This was one of those projects that took a while. I began last fall in the garage/studio. But the weather turned cold and I didn’t want to work out there – plus paint dries slowly in cold as I learned on a couple short attempts to work on the cart on cold days. I was able to get it nearly complete out there thanks to some indian summer days.

The project got tabled (no pun intended) for a while over the holidays and early into the year. The top of the cart was ready for its last coat of paint so I got inspired and asked my husband to bring it inside so I could work in the warmth of the house. Originally, I wasn’t going to paint inside the house but one day in January I looked at an old piece of furniture and I realized I needed to paint it bc I really didn’t like looking at it anymore (see my post on that project here) and I brought paints in from the garage and painted the small chest into a new piece that I now liked again.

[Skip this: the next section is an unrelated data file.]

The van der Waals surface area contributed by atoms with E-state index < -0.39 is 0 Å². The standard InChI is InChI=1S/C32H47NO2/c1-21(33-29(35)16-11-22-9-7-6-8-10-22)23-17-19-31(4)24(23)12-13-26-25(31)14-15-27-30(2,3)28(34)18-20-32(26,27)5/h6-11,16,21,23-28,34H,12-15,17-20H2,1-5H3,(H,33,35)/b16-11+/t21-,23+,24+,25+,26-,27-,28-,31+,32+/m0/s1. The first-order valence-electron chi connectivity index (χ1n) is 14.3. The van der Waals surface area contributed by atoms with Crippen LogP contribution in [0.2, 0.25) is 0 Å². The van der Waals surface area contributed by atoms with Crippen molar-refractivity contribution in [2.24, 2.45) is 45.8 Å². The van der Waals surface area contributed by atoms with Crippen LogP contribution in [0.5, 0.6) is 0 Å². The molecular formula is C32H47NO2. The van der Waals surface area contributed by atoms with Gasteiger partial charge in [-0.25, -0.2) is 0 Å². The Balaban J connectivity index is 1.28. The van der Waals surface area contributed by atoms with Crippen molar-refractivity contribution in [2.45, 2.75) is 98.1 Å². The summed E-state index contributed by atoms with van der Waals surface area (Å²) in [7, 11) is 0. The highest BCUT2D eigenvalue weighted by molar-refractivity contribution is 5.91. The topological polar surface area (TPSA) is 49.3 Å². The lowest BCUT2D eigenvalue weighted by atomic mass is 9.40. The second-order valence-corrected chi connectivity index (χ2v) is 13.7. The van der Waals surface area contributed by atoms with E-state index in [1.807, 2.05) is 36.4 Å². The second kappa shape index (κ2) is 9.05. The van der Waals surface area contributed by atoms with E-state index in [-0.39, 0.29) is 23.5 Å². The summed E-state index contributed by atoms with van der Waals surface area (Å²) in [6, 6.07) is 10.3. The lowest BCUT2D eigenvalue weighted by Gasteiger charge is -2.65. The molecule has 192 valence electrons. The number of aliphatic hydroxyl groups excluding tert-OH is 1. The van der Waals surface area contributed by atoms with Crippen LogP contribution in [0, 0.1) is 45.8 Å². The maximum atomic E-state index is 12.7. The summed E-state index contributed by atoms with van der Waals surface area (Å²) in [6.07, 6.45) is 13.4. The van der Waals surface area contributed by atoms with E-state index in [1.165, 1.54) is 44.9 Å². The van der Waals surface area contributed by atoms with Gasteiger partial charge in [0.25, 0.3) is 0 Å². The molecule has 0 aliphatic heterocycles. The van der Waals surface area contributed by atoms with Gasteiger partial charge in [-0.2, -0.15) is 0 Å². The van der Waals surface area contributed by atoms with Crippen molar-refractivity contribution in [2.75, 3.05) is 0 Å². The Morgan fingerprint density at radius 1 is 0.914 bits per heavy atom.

So the painting studio had moved inside. Chalk paint has no odor so nobody was being bothered by the smells- but the clutter – well – thats another thing entirely. I certainly am not the biggest messer-upper in this home so I will not listen to any complaints about my paints and supplies covering our dining room table!  And the TV is not blocked in any way so all is ok in Sweeneyland.

For the tea cart I had an inspiration piece that I found online.  I wanted to just have at it with no cheating(surfing the net for ideas) but I had no idea what I could do with a tea cart. I also thought there might be some way to deconstruct it and make it into something else – but as soon as I saw this picture below I decided I wanted to do something like this.

 

Inspiration Piece- loved the red wheels!

I used Maison Blanche Paints and for this project I used their Maison White – which is whiter than the paint in this picture – in hindsight I might have used their Vanilla color but I like my results. I also used a grey color called Hurricane as the base coat on the top. I crackled the top using their Crackle Extreme product. The top coat is the Maison White which cracked well and exposed the Hurricane color underneath.